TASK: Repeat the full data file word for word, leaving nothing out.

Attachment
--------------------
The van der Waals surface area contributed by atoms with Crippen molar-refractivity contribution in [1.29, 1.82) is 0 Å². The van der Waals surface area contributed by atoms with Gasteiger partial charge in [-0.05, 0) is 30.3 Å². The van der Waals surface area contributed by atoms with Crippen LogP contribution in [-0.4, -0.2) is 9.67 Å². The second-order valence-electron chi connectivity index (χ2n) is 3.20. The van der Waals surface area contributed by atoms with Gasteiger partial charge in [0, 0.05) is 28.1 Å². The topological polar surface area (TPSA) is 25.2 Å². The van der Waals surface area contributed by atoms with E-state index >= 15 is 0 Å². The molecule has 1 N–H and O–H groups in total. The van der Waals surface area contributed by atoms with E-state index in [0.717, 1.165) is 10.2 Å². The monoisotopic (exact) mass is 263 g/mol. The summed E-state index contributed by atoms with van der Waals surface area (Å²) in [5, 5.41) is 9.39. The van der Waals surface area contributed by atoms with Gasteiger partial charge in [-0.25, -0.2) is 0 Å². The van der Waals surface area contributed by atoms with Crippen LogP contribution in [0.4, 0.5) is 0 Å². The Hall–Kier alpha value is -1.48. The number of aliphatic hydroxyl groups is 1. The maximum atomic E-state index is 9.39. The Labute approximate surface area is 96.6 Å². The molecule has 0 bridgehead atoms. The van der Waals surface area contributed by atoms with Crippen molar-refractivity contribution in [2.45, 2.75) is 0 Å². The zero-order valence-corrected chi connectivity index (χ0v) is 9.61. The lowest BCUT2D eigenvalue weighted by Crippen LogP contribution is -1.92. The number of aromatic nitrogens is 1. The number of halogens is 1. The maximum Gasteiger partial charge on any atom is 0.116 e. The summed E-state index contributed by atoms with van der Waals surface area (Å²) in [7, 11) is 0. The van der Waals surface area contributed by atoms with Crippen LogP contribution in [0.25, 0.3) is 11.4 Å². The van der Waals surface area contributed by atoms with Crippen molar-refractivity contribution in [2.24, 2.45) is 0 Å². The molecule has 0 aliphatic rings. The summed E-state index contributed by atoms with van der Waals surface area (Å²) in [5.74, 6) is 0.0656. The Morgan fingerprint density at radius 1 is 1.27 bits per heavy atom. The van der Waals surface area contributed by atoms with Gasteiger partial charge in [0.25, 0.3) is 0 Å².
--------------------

The van der Waals surface area contributed by atoms with Crippen molar-refractivity contribution in [1.29, 1.82) is 0 Å². The van der Waals surface area contributed by atoms with Gasteiger partial charge in [-0.05, 0) is 30.3 Å². The van der Waals surface area contributed by atoms with Crippen LogP contribution in [-0.4, -0.2) is 9.67 Å². The second-order valence-electron chi connectivity index (χ2n) is 3.20. The van der Waals surface area contributed by atoms with Gasteiger partial charge in [0, 0.05) is 28.1 Å². The topological polar surface area (TPSA) is 25.2 Å². The van der Waals surface area contributed by atoms with E-state index >= 15 is 0 Å². The molecule has 1 N–H and O–H groups in total. The van der Waals surface area contributed by atoms with E-state index in [0.717, 1.165) is 10.2 Å². The monoisotopic (exact) mass is 263 g/mol. The summed E-state index contributed by atoms with van der Waals surface area (Å²) in [5, 5.41) is 9.39. The van der Waals surface area contributed by atoms with Gasteiger partial charge in [-0.25, -0.2) is 0 Å². The van der Waals surface area contributed by atoms with Crippen LogP contribution in [0.4, 0.5) is 0 Å². The Hall–Kier alpha value is -1.48. The number of aliphatic hydroxyl groups is 1. The maximum atomic E-state index is 9.39. The Labute approximate surface area is 96.6 Å². The molecule has 0 bridgehead atoms. The van der Waals surface area contributed by atoms with Crippen molar-refractivity contribution in [2.45, 2.75) is 0 Å². The zero-order valence-corrected chi connectivity index (χ0v) is 9.61. The lowest BCUT2D eigenvalue weighted by Crippen LogP contribution is -1.92. The number of aromatic nitrogens is 1. The number of halogens is 1. The maximum Gasteiger partial charge on any atom is 0.116 e. The summed E-state index contributed by atoms with van der Waals surface area (Å²) in [7, 11) is 0. The van der Waals surface area contributed by atoms with Crippen LogP contribution in [0.25, 0.3) is 11.4 Å². The van der Waals surface area contributed by atoms with Crippen molar-refractivity contribution in [2.24, 2.45) is 0 Å². The molecule has 0 aliphatic rings. The summed E-state index contributed by atoms with van der Waals surface area (Å²) in [5.74, 6) is 0.0656. The Morgan fingerprint density at radius 1 is 1.27 bits per heavy atom. The van der Waals surface area contributed by atoms with Gasteiger partial charge in [0.25, 0.3) is 0 Å².